AiG response -- and my response to it
Please note: I edited out all the irrelevant comments from my original email, leaving only those that the "Answers Department" replied to, or that I thought they ignored, but which should have responded to (in other words, all the snark is right out.)
My original comment is labeled in black, Aig in red, and my response in green.
For a complete copy of my original letter, see here.
[Jeffperado:] I was wondering why the authors chose to attack the NYT article instead of the actual science articles (there were two) in Nature. You criticized the (NYT) article for using "cautionary" words, and the NYT for being the secular press.
[Aig:] I couldn't find anywhere in our article where we criticized the NYT for being secular. What we criticized them for was the fact that since they were a secular press, they should not be so biased in favor of the evolutionists' point of view.
[Response:] Actually, your comment is somewhat true, you do, in fact, use "secular" as a codeword. But the fact remains that the accusation is apparent in the original AiG article. I guess I should rephrase it to say that you use "secular" to suggest to your readers that it is not being fair to creationist thought. In other words, the use of "secular" means to your readers that it is anti-Christian, and all your readers recognize this immediately. But secular to all others means unbiased by generally accepted principles of the press. For example, you would never see the Washington Post (or the NY Post for that matter) refer to the NYT as being "secular" Thus it has a secondary meaning picked up by your readers, and that is what I was referring to.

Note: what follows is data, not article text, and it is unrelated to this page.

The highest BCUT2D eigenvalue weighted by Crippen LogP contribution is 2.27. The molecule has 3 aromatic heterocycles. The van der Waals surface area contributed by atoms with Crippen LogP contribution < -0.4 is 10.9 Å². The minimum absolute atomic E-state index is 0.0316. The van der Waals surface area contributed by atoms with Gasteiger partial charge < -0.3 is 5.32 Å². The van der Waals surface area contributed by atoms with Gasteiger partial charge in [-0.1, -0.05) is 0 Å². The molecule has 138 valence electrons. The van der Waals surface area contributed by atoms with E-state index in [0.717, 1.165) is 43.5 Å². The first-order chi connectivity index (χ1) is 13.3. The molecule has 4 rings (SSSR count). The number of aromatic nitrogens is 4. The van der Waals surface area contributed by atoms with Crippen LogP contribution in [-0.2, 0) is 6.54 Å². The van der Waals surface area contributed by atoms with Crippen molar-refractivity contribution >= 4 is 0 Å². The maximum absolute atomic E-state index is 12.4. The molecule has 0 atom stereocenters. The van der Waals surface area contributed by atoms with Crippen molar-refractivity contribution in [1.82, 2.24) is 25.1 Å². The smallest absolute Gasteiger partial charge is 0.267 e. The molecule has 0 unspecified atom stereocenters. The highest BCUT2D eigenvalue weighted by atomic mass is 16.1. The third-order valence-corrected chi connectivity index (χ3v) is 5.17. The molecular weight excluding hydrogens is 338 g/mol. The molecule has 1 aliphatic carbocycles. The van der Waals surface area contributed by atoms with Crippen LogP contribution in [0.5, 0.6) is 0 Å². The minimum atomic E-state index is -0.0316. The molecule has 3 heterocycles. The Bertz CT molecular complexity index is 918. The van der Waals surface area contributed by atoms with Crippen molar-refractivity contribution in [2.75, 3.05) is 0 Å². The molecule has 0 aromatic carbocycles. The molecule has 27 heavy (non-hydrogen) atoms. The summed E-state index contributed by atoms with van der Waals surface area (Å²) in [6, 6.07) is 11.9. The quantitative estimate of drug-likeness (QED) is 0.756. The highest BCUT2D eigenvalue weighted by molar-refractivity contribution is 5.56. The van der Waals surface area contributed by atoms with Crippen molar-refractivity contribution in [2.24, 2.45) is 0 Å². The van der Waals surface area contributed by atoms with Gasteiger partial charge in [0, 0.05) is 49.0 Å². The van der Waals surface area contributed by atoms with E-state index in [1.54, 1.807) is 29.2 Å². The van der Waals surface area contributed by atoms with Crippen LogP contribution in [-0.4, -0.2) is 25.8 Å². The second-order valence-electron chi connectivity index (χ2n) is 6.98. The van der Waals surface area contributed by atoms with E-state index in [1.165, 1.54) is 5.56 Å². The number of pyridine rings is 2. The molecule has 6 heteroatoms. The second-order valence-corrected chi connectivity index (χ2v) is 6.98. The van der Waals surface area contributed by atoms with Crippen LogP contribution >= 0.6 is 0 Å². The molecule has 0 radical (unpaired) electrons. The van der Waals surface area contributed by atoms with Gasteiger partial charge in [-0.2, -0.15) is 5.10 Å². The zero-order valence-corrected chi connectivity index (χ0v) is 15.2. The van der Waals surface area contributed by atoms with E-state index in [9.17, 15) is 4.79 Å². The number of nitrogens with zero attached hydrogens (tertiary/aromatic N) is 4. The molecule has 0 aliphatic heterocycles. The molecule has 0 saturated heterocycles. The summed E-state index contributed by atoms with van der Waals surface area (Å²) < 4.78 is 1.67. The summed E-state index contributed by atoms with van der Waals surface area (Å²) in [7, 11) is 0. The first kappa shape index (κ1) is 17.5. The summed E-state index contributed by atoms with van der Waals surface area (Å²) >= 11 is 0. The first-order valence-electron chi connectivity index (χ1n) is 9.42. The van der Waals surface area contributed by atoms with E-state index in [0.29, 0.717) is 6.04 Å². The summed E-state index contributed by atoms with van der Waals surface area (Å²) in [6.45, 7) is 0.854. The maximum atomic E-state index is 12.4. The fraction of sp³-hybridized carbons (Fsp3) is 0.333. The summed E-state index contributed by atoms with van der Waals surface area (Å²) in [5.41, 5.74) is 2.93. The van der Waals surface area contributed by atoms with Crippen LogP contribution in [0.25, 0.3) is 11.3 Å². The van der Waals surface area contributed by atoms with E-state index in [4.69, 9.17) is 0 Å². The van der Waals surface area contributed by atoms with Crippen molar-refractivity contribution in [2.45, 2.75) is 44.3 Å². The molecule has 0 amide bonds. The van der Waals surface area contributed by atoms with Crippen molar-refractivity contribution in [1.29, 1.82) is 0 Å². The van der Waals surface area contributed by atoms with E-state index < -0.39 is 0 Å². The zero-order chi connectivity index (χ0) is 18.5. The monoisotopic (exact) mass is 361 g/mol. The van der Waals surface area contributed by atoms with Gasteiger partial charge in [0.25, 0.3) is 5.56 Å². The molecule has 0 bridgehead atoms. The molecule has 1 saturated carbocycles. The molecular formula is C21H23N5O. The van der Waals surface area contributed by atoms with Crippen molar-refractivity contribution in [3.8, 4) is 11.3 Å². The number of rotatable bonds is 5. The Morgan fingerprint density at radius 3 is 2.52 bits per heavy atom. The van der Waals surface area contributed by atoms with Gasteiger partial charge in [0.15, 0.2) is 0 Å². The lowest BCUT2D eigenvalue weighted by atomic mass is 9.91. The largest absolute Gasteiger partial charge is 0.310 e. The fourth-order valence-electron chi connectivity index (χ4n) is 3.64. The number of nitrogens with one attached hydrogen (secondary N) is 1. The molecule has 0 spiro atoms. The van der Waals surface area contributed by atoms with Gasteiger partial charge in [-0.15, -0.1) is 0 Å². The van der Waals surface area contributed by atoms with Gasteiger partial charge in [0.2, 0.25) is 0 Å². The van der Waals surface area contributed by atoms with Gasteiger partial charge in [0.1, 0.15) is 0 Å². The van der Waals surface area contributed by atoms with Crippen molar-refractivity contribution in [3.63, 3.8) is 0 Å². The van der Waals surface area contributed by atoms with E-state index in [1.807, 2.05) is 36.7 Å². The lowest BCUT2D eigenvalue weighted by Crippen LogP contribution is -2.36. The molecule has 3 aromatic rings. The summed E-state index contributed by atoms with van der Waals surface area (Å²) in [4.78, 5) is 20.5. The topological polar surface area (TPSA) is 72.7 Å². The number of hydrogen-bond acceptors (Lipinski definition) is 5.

Point two: You still refused to acknowledge that the authors refused to attack the actual science articles at all, choosing to attack the NYT article instead. Real science (and real scientists) would have used as their basis the actual Nature articles. Thus, again, AiG is not science, rather propaganda.
[Jeffperado:] It should have been obvious to both Dr. David Menton and Mark Looy that the NYT had to use cautionary terms because it is 'secular'; that is the NYT has creationist readers as well as reality-based readers, so it has to cater to those creationist readers by including such cautious' terms.
[Aig:] So where in the NYT article did they 'cater to ... creationist readers'? They are simply using the cautionary words of the evolutionary scientists themselves, which we point out should alert people to the fact that their arguments for the proof of 'missing links' is anything but watertight.